As mentioned above, hard water contains dissolved minerals that can cause problems for consumers by leaving deposits in plumbing and appliances. Hard water also interferes with the effectiveness of many household cleaning products.
The Ca2+ and Mg2+ ions interfere with the surfactant qualities of soap. A surfactant lowers the surface tension of water allowing it to maintain contact with a solid surface, like clothing or a bathroom sink. The ions interfere with the surfactant's process, and this often requires additional laundry or cleaning agent to complete a task.
The minerals in hard water also combine with soap to make a sticky or hazy film on dishware and in bathtubs, showers and sinks. This film can also coat clothing, skin and hair, making clothing seem dingy, causing dry or irritated skin or hair that is dull and unmanageable.
Hard Water and Soft Water Advantages
Hard water does have an added health benefit. Calcium and magnesium are important minerals the body needs for the growth and function of bones and muscles. These minerals also regulate blood pressure and enzyme actions. Consuming hard water may be a source of these minerals.
Soft water does not have the negative effects of mineral deposits on household appliances and plumbing pipes. It lacks the mineral taste of hard water and does not leave residues on skin, dishes or other surfaces.
Methods of Softening Hard Water
A household water softener works by ion exchange. When the hard water is passed through an ion exchanger, it flows by layers of polymer (plastic) beads that are covalently bound to anion groups, such as:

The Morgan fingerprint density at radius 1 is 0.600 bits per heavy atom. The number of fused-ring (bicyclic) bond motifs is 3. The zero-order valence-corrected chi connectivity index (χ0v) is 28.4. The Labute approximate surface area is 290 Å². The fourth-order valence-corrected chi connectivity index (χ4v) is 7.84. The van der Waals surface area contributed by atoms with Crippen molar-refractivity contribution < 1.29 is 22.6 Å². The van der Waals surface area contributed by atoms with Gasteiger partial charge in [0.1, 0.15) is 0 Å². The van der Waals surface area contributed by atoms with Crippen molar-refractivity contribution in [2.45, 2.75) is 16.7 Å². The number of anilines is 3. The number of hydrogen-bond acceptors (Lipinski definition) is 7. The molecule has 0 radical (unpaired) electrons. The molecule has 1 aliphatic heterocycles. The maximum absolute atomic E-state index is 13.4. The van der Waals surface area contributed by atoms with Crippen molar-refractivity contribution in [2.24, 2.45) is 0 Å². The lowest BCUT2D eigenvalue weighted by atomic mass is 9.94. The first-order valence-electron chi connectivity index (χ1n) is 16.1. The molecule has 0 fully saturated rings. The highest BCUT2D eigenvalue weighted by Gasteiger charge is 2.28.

- or potassium
- K+ cations
As the water passes by these beads, the calcium and magnesium ions displace the sodium or potassium ions.
Water Softeners: Advantages
The benefits of water softeners are cleaner laundry, longer-lasting appliances and no sticky soap buildup. Consumers use less laundry detergent and other types of cleaners and detergents. Clothing is brighter, and sinks, tubs and showers require less cleaning.
Water appliances such as boilers, water heaters and dishwashers typically run more efficiently and need less maintenance as soft water does not cause scale buildup in pipes and plumbing fixtures. Soft water users often report hair and skin feel less dry and flaky.
Water Softeners: Disadvantages
The disadvantages of water softeners include the high cost and effort involved in maintaining a water-softening system. A water softener and its installation may cost thousands of U.S. dollars, and water softener salt must be added on a regular basis.
Water softeners are water-intensive in the regeneration process, using up to 25 gallons of water per day. The flushing of water softeners with a salt solution can have negative impacts on the environment. This water, with its high sodium content, is not recommended for watering plants, lawns or gardens.
Health-wise, softened water contains more sodium than hard water, and this can be problematic for people who must limit their dietary salt intake. Because much of the calcium and magnesium have been removed, soft water does not provide a source for these minerals in the diet.
About the Author
Rosann Kozlowski is currently a freelance writer and tutor. She has a Master's Degree in Chemistry from the University of Oregon and has previously worked in the pharmaceutical industry and has taught at the middle school, high school, and college levels.